Featuring what looks like a teenage girl daydreaming on the cover, I was expecting a story about relationships and maybe some romance and if that’s what you’re looking for then you won’t be disapointed.

I have a confession to make, back in the 1970’s, after moving from the big city to the Shetland Isles, having no TV and a hyperactive imagination, I read everything I could get my hands on. Everything. I snatched Bunty magazine off my sister, read several terms at Malory Towers and would happily have read Mills & Boon if I’d known it existed.

Over the years my reading habits became somewhat filtered until now my default easy read is a Lee Child. But that does sometimes get a bit boring…

I’m sharing the stage with Caroline Johnston at Cumbernauld Library in September and thought it was only polite to find out a bit more about her and what better way to find out about an author than to read their book!

The heroine of the story: Rachel Anderson (Love that last name 😉 ) is encouraged to audition for the school play and it was as I read her initial lines that I got a sense of something powerful in the story. It’s such a simple premise: What if we asked: what if?

I love “what if” questions. What if we could solve world hunger? What if we could develop faster than light travel? What if we could travel in time… Okay, maybe I’m heading way off genre here.

It took me a little while to find my teenage girl groove, but once I did the story sucked me in and I got caught up in what was a pretty funny comedy of errors.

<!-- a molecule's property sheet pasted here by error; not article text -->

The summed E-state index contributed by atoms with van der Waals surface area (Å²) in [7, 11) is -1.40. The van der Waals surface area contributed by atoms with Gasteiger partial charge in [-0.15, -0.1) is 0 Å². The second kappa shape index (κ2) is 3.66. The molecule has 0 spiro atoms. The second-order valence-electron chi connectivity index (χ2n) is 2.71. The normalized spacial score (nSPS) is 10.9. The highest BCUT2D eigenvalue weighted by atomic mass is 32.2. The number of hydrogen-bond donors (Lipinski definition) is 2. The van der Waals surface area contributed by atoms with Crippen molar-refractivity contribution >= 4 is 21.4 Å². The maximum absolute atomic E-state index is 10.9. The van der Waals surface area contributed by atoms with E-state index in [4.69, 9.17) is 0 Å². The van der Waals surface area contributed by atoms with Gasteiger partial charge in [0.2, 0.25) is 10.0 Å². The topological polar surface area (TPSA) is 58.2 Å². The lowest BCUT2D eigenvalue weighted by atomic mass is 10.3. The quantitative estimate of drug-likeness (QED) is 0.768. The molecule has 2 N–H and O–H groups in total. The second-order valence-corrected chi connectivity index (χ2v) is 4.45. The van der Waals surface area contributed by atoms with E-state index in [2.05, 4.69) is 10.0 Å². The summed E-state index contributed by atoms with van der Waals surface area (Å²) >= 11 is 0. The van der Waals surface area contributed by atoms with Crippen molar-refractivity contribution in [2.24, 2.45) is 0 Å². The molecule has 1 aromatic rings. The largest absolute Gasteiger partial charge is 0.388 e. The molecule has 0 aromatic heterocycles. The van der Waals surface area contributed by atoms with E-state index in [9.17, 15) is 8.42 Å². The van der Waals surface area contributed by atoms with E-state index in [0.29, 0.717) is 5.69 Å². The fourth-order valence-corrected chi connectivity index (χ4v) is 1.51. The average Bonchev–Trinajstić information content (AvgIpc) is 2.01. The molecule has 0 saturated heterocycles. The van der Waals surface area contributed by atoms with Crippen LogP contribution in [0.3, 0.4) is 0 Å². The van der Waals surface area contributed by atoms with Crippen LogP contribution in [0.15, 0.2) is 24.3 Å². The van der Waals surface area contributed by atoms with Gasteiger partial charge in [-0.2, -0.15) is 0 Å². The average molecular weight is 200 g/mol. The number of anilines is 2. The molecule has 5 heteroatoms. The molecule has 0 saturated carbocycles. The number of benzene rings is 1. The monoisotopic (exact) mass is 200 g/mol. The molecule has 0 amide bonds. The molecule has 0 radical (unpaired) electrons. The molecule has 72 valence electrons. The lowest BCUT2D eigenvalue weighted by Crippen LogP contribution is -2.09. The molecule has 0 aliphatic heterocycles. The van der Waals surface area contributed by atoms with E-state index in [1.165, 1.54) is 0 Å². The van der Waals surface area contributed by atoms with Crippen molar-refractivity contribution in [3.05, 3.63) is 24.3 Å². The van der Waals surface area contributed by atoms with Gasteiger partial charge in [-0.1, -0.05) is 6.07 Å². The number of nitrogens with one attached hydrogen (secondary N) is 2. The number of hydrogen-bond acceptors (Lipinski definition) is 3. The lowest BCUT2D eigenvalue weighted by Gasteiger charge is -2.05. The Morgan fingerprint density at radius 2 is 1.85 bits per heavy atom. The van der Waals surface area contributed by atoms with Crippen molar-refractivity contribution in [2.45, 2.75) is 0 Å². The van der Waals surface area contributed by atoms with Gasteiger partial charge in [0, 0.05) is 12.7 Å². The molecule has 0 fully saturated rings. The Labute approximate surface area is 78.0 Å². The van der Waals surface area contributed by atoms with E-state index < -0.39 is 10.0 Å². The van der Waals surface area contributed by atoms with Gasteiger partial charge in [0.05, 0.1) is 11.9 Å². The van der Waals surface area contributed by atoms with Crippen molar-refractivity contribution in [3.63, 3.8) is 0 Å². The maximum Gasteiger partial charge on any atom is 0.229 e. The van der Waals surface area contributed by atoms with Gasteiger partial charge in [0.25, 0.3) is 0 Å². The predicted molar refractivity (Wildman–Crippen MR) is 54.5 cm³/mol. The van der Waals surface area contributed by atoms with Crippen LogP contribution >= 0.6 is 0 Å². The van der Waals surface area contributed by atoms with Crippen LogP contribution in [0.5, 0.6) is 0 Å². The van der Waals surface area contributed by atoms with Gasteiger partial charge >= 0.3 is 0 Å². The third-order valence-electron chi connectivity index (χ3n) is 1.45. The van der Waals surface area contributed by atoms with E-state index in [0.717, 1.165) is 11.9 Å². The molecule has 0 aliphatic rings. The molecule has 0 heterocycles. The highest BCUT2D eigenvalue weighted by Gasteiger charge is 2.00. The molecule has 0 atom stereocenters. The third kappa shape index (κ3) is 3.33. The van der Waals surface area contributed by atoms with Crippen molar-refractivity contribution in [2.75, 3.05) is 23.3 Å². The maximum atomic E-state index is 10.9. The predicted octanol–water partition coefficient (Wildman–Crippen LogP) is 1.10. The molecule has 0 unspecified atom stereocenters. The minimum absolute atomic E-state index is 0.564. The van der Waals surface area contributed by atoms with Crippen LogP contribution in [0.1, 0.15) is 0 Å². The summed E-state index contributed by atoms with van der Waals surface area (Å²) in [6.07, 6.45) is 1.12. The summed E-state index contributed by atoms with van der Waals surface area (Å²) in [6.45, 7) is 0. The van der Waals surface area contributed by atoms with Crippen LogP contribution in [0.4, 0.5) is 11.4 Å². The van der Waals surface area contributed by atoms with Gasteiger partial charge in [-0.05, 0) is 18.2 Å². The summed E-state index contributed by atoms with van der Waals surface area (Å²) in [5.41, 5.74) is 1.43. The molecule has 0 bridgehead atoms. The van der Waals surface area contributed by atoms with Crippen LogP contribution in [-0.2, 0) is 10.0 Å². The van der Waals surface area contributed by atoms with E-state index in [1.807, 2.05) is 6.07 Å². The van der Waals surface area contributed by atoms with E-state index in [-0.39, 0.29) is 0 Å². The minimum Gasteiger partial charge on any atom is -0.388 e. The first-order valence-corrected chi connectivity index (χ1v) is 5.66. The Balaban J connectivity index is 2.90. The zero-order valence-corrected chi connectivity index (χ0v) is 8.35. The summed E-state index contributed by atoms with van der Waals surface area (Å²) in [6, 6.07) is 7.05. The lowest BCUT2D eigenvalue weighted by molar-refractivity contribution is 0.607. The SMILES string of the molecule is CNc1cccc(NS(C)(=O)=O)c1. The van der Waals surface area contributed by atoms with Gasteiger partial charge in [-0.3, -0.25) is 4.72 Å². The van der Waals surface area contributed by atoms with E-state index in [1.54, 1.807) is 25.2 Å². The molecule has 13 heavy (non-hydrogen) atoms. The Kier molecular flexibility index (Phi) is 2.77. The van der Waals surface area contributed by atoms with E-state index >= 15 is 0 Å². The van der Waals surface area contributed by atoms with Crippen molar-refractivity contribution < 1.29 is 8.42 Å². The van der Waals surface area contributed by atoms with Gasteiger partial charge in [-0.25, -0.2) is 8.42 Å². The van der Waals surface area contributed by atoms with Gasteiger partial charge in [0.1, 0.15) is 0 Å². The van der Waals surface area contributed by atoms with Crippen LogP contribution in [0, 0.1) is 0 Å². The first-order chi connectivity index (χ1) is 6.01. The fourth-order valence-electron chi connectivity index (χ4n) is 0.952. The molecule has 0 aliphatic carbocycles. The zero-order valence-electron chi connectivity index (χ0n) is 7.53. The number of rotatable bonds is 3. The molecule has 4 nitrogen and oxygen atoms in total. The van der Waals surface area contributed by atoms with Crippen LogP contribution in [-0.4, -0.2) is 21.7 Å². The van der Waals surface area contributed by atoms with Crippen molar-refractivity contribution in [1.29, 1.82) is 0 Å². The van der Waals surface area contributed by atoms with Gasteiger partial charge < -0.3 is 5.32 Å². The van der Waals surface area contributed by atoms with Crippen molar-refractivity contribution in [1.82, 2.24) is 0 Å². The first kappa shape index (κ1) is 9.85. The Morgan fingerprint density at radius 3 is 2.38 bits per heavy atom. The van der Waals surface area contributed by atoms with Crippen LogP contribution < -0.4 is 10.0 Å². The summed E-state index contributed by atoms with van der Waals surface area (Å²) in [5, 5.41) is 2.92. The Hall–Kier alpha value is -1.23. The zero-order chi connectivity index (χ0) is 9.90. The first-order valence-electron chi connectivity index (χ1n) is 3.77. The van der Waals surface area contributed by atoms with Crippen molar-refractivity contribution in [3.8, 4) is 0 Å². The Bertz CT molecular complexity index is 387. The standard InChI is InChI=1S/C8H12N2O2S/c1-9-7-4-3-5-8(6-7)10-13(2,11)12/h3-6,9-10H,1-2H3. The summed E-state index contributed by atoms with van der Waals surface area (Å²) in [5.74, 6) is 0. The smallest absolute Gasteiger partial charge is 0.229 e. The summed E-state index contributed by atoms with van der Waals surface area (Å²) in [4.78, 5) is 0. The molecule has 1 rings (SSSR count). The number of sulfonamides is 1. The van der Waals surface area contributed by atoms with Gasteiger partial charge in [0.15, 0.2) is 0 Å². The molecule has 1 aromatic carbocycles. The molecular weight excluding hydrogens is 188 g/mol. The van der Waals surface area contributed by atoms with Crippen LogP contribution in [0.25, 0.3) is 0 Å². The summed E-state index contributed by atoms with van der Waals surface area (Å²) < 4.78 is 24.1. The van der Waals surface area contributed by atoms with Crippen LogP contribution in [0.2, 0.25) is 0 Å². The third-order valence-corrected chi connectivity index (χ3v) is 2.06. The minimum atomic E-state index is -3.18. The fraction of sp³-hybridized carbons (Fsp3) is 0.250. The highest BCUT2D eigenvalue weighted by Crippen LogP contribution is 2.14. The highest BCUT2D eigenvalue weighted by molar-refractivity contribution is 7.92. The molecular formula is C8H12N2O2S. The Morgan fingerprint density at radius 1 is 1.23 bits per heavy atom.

If you don’t enjoy young adult stories heavy on relationships and with a hint of romance then What If? probably isn’t for you. But if you do, then I recommend it.

What If? can be bought as paperback through Caroline Johnston’s website where you can also find out more about the author. Also available on Amazon in paperback and ebook:

Finally, if you’d like to meet Caroline in person, book your free ticket to Murder, Mystery and More on 16th September at Culture NL’s website.

Killer’s Crew by Wendy H Jones

Just how many ways can one kill their boss? Wendy H Jones makes no secret of her fictional detective’s desire to find ever more gruesome ways to do away with her Chief Inspector.

Killer’s Crew is the fifth book in the DI Shona McKenzie Mysteries series and the first book I’ve read in the series. I really should have read book one first, but as the sixth book in the series was about to be released (and is now available) and I’m going to be sharing a stage with Wendy at Cumbernauld Library in September, I was keen to get caught up in the story.

Turns out DI Shona McKenzie is as tough as they come, taking no cheek from anyone, but enjoying a fair bit of banter with her team.

Killer’s Crew finds her dealing with the discovery of a corpse found hanging from a ship in Dundee while filming is taking place for a movie. The cast provide ample scope for enquiries until one by one, the body count starts to rise…

As if a suspected serial killer isn’t bad enough, Shona also has to deal with the local Russian Mafia, dastardly solicitors and the boss that she’s secretly planning to dump in the Tay river.

My greatest frustration with all crime fiction is that I never manage to work out who done it! Killer’s Crew was no exception, I was reeling at the end trying to work out what I’d missed.

If you like snappy dialogue, gruesome murders and some tongue-in-cheek humour then I recommend Killer’s Crew.

You can buy all of Wendy’s books direct at her website or from Amazon:

If you’d like to meet Wendy in person, book your free ticket to Murder, Mystery and More on 16th September at Culture NL’s website.

Finally, if like DI Shona McKenzie you occasionally fantasize about killing your boss, you may want to check out Wendy H Jones’ free ebook: DI Shona McKenzie’s Guide to Killing Your Boss

All good clean fun, but remember, don’t try this in the office…